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USDA GAIN: Oilseeds, Cotton, Sugar, Grain and Feed

08 April 2013

USDA GAIN: Pakistan Grain and Feed Annual 2013USDA GAIN: Pakistan Grain and Feed Annual 2013

MY 2013/14 wheat production is forecast at 24.0 million tons, up three percent from last year, however, four percent less than MY2011/12 record production of 25 million tons. MY 2013/2014 wheat exports are forecast to reach 900,000 tons, up slightly from MY 2012/2013 levels, but lower than MY 2011/2012 exports due to lower production and beginning stocks. MY 2013/14 rice production is forecast at 6.2 million tons, three percent higher than last year’s crop. Rice exports in MY 2013/14 will remain unchanged from last year at 3.2 million tons.
USDA GAIN Report - Oilseeds, Cotton, Sugar, Grain and Feed



Wheat is the main Pakistani dietary staple and the GOP considers it the key strategic commodity as 80 percent of farmers–45 percent of the total population– depend on it for their livelihood, as a result, it’s the basis of the country’s food security. Consequently, the GOP’s agricultural policy is heavily centered on wheat through price support programs and export interventions. In MY2013/14 wheat production is forecast at 24.0 million tons, up three percent from last year, but four percent less than MY 2011/12 record production of 25 million tons. The increase in production is due to greater availability and use of irrigation water, improved production inputs, and favorable weather conditions.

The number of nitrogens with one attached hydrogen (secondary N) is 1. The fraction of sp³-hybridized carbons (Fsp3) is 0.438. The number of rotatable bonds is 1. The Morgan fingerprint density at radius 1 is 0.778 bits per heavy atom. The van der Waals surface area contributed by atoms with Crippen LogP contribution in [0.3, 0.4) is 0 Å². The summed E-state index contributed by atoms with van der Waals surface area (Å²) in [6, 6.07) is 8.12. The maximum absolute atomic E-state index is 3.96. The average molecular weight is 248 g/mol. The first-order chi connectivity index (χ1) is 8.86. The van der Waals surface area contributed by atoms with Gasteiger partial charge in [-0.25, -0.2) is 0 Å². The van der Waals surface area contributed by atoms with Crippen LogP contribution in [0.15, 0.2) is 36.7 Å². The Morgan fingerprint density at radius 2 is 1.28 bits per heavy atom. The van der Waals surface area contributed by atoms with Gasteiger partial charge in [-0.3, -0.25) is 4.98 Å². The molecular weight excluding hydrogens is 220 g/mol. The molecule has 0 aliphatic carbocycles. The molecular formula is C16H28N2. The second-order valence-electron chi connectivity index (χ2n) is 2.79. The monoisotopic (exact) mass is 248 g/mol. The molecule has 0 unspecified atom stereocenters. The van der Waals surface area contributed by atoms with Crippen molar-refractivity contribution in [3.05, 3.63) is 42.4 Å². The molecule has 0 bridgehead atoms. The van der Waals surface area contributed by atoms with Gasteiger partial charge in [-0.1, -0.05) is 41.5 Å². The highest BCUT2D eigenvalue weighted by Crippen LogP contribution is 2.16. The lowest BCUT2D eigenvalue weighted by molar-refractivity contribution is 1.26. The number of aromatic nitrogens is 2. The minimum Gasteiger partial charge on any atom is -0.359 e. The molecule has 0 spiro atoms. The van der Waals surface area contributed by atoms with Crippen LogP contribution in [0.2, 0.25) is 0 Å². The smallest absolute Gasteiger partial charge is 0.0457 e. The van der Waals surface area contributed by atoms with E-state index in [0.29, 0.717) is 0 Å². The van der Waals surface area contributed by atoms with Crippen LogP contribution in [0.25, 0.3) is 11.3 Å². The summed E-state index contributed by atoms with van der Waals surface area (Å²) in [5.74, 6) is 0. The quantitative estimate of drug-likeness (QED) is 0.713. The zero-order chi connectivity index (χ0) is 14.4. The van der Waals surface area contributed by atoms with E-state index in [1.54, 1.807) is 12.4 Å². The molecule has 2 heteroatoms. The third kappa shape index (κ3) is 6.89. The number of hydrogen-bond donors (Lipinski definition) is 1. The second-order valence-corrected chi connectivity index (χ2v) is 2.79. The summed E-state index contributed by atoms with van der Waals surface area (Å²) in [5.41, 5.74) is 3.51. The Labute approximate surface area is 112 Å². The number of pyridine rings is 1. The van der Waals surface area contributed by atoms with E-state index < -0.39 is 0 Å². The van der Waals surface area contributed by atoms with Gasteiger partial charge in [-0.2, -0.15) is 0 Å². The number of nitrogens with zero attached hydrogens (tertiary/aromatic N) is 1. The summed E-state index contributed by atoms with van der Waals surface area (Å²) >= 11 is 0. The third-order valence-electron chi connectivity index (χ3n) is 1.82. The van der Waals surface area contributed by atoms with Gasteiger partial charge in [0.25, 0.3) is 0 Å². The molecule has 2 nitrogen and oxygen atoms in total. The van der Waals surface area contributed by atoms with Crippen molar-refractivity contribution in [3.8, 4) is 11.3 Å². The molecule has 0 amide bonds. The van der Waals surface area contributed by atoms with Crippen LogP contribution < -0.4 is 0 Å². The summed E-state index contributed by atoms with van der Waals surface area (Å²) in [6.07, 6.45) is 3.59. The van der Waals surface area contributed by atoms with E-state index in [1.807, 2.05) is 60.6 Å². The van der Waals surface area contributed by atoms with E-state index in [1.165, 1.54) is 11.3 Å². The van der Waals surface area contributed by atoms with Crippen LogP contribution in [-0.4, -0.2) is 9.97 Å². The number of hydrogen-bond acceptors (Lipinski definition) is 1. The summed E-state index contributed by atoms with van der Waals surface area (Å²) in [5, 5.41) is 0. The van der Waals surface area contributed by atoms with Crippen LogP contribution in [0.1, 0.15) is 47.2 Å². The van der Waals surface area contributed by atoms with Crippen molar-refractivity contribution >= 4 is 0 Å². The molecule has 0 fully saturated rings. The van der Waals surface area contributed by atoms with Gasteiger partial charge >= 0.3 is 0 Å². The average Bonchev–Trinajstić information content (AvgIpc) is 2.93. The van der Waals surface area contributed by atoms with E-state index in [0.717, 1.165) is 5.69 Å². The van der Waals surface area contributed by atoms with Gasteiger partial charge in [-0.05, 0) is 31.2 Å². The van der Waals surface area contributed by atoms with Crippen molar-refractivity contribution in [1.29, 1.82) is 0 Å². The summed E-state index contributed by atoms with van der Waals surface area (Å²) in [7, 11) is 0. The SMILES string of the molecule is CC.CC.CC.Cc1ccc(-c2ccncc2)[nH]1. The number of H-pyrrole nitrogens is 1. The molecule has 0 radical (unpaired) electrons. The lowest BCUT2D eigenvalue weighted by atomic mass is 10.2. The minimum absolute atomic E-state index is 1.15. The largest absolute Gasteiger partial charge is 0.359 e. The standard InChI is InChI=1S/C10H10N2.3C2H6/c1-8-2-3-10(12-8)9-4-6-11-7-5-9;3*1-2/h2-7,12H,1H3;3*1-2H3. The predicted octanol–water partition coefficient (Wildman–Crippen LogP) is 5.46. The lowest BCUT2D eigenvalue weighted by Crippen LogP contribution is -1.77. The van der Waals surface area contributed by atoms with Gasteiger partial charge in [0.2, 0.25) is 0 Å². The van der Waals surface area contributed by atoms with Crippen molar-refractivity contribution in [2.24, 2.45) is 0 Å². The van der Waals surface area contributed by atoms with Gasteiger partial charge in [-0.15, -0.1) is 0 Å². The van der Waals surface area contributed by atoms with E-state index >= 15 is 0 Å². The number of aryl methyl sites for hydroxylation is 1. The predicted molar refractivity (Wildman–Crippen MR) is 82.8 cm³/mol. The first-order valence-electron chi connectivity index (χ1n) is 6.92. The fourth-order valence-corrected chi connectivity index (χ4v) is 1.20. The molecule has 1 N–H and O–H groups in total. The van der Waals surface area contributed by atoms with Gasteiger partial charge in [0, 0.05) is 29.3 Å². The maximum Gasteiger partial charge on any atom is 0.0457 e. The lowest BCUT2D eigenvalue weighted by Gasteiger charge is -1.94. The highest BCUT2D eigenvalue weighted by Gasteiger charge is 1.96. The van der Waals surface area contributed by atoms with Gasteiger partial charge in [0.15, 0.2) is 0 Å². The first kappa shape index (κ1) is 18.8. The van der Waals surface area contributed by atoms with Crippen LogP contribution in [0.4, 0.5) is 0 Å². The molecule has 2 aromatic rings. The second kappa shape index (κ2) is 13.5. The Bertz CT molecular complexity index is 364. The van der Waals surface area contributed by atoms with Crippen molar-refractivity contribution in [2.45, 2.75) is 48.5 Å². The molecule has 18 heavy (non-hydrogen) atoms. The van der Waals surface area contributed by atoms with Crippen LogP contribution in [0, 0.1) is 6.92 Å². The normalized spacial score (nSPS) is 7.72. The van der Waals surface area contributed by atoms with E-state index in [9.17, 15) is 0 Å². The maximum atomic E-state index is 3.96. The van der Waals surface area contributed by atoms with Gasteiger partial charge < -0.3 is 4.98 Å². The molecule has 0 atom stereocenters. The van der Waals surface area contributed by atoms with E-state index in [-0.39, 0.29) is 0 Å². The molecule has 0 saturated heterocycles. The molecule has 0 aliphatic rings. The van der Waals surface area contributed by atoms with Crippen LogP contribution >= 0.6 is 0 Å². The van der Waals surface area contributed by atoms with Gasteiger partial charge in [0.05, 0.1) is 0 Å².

The Government of Pakistan (GOP) raised the procurement price 14 percent for the current year’s crop from Rs.1050 per 40 kg ($292/ton) to Rs.1200 per 40 Kg ($312/ton), although farmers’ organizations maintain that the increase is not sufficient, it has, nonetheless, reversed the declining trend of the last three years as an additional 5,000 hectares will be cultivated from last year’s total area of 8.66 million hectares.

Total fertilizer use during Rabi 2012-13 was about 1.2 million tons, almost the same level compared to 2011-2012 crop use. In product terms, urea utilization was 1.5 million tons which decreased by 10.0 per cent while DAP utilization was recorded at 559,000 tons, an increase of almost 16 per cent over last season.